You are not on Facebook, so you didn’t witness this phenomenon: this morning my feed was divided between those with a “rainbow-fied” profile picture, and those without. As you probably heard, the Supreme Court of the USA made a historic decision last week, making gay marriage legal throughout the United States.
I did not change my profile picture, because I can’t really say I “support gay marriage,” but I do support marriage equality, and in my heart, I am happy for them.
Homosexuality is a very tough issue in Judaism. The Torah explicitly forbids sexual intercourse between men. So as a rule, Orthodox Judaism is “against” homosexuality in that we believe it–or at least the consummation of a male homosexual relationship–is forbidden by God. But if you break this down, it becomes a lot more complex. The Torah’s statement doesn’t apply to women, and the prohibition against female homosexuality is totally rabbinical. Is it really a statement on homosexuality in general, or just on that one act of consummation, or even just on that one act in the context of idol worship? It seems clear to me that the original intention of the text, especially in calling it an “abomination”, was referring to pagan rituals, not to a loving relationship between consenting adults.
This is one of the issues that really tests my faith. Why would God create people with an attraction to the same sex, and then forbid them from ever acting on it? That just seems cruel to me. I don’t know why God would do this. This is not the only issue on which the Torah seems to demand an incredibly difficult sacrifice–not impossible, but one I am very grateful I have never had to face. So while I do believe in the Torah, and believe that for reasons I don’t understand, God created this very difficult situation, I cannot but empathize with those who struggle with it, and completely understand if they fail to live up to the Torah’s standards on the matter.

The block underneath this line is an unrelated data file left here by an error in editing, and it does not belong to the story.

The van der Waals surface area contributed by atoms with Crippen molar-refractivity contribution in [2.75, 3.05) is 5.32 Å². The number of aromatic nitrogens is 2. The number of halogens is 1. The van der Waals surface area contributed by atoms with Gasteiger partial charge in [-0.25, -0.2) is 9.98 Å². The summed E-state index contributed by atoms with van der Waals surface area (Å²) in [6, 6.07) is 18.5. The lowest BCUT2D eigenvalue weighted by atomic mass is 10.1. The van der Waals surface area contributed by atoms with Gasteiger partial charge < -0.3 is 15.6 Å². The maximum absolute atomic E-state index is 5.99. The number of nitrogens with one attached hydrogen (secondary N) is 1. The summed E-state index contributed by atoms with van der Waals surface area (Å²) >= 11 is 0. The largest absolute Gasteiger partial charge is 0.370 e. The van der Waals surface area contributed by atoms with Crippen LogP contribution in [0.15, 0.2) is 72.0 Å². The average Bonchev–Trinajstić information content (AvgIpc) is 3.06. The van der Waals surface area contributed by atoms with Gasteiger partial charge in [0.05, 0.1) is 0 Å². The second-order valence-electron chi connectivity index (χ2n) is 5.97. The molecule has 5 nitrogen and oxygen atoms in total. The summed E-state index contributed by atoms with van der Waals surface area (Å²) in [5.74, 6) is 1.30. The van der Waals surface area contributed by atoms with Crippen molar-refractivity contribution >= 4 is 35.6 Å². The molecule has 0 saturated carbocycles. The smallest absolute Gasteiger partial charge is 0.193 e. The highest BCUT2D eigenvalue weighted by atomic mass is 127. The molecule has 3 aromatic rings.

The truth is that I think the discomfort in the Orthodox community is less about the Torah prohibition and more about stigma. Yes, the Torah forbids homosexuality in severe terms. It also forbids eating shellfish or pork, working on the Sabbath, and eating on Yom Kippur in very severe terms. And yet we do not treat people who don’t keep kosher or Shabbat with suspicion or disgust; we don’t reject them from our communities; we don’t get upset if a democratic country makes a law that makes it legal to work on Shabbat or sell shellfish. So what business is it of mine whether it is legal for a man to marry another man, or a woman to marry another woman? Some might argue that it “lends legitimacy” to something that we think is wrong. I think this is trying to bar the door after the horse is gone. The Western world already sees marriage equality as a progressive value. Game over.